-Dr. Bethany Valachi-
Those who know me well may think I advocate a saddle stool because I am an equestrian! However the beneficial biomechanics behind a saddle stool in the operatory cannot be overlooked.
Saddle-style stools are becoming increasingly popular in dentistry—and for good reason. The benefits of this positioning are numerous, and research supports the positive impact on the musculoskeletal system. For those unfamiliar with saddle-style stools, they may seem unconventional, if not radical, compared to traditional flat operator stools. However, with the prevalence of back pain in dentistry unwavering over the past 50 years (around 65%), the recognition for new, alternative methods for sitting and preventing back pain are gaining increased recognition.
A saddle style stool promotes a neutral pelvic position, which supports the spine’s 3 natural curves in a balanced posture. The thighs slope steeply (45°) downward, so the seated position is halfway between sitting and standing (think ‘supported standing’). The resultant benefits to the musculoskeletal system and from an ergonomic standpoint when compared with conventional style seating are numerous.
- The stool places you in a ‘tripod’ position with the hips slightly flexed and abducted (spread apart), which is the most stabilize position for the hip joint.
- Dentists with short torsos who find they have to lift their arms to the sides when working, can easily lower the patient when seated on a saddle stool, allowing more relaxed neck and shoulder musculature.
- It is easier to maintain neutral spinal posture, since you are halfway between standing & sitting.
- It is easier to gain close proximity to the patient when the thighs are steeply sloping downward, which minimizes excessive forward reaching.
- Moving the stool is easier, since it utilizes the larger thigh muscles instead of the calf muscles.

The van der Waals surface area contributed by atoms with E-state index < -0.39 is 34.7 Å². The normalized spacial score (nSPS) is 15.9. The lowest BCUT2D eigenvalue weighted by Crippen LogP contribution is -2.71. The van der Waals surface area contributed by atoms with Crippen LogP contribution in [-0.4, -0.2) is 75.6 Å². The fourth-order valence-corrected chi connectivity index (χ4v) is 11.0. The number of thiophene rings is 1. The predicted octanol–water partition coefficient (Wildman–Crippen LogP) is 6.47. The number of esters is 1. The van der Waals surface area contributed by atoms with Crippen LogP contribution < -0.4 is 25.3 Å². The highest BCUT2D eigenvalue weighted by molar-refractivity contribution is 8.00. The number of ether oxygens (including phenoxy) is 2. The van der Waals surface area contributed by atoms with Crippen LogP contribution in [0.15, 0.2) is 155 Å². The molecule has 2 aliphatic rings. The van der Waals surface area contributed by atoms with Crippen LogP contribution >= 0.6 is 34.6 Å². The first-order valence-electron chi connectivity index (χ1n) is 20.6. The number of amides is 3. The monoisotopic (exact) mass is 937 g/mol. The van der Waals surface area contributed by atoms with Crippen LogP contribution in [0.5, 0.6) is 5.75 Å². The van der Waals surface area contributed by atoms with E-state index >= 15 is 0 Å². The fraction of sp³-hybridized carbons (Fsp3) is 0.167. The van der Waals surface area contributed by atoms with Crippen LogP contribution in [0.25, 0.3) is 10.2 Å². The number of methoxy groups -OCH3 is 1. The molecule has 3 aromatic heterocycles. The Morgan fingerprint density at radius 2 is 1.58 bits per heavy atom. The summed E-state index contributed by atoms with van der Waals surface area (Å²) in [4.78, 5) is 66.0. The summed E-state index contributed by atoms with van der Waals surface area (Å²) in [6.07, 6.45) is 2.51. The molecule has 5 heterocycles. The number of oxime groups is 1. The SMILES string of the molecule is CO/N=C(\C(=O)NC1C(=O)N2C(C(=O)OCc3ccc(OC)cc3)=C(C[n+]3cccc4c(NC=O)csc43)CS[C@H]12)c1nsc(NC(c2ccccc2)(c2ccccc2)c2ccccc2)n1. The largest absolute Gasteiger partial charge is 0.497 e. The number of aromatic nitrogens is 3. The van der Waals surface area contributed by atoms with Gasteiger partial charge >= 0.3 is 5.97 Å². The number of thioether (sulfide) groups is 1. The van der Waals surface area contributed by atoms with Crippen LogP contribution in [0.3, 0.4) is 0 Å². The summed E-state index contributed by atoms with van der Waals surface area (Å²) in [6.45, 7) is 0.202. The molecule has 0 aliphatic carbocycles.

- Since it places the pelvis in a neutral position, the lumbar curve is more easily maintained, minimizing the need for backrest support.
- When the lumbar curve is present, it facilitates a more neutral head posture. Conversely, when the lumbar curve flattens, the head moves forward!
- Its low profile makes the saddle stool ideal to access the 12:00 position in small, confined operatories.
Fig. 1 Left: a true saddle stool. Right: a hybrid saddle stool
Selection of saddle stools. There are 2 styles of saddle stools on the market that allow this optimal ergonomic positioning. A true saddle stool (left) and a saddle-style stool (right). One of these stools will be more appropriate for you than the other depending upon your lumbar curvature (hyperlordotic, hypolordotic or neutral) gender, lumbar disc health and height.
If you are considering a true saddle stool, select a saddle stool that is the right contour for your pelvis. A saddle that is too narrow for your pelvis can cause compression and be uncomfortable. Likewise, a saddle that is too wide for a smaller operator can cause uncomfortable splaying of the hips. Men should consider either a highly padded style saddle or a split seat saddle stool to decrease compression on the peritoneal area, or opt for the saddle-style stool to avoid compression altogether.
The hybrid saddle stool has a flat triangle-shaped seat that keeps the pelvis in a neutral position, while the thighs slope steeply downward. This is a nice option for dentists who want to avoid compression in the genital area, yet glean the benefits of saddle stool positioning. I believe backrests are beneficial on saddle stools when used in dentistry. However the backrest must be the correct shape and size to properly support the lumbar spine.
Adjustment of saddle stools. In general, operators should adjust the height of the saddle stool so thighs angle downward at about a 45 degree angle. The seat tilt adjustment will depend upon the lumbar curvature and disc health of the operator. For many operators, the saddle seat is best left in a flat position.
Dr. Bethany Valachi, PT, DPT, MS, CEAS
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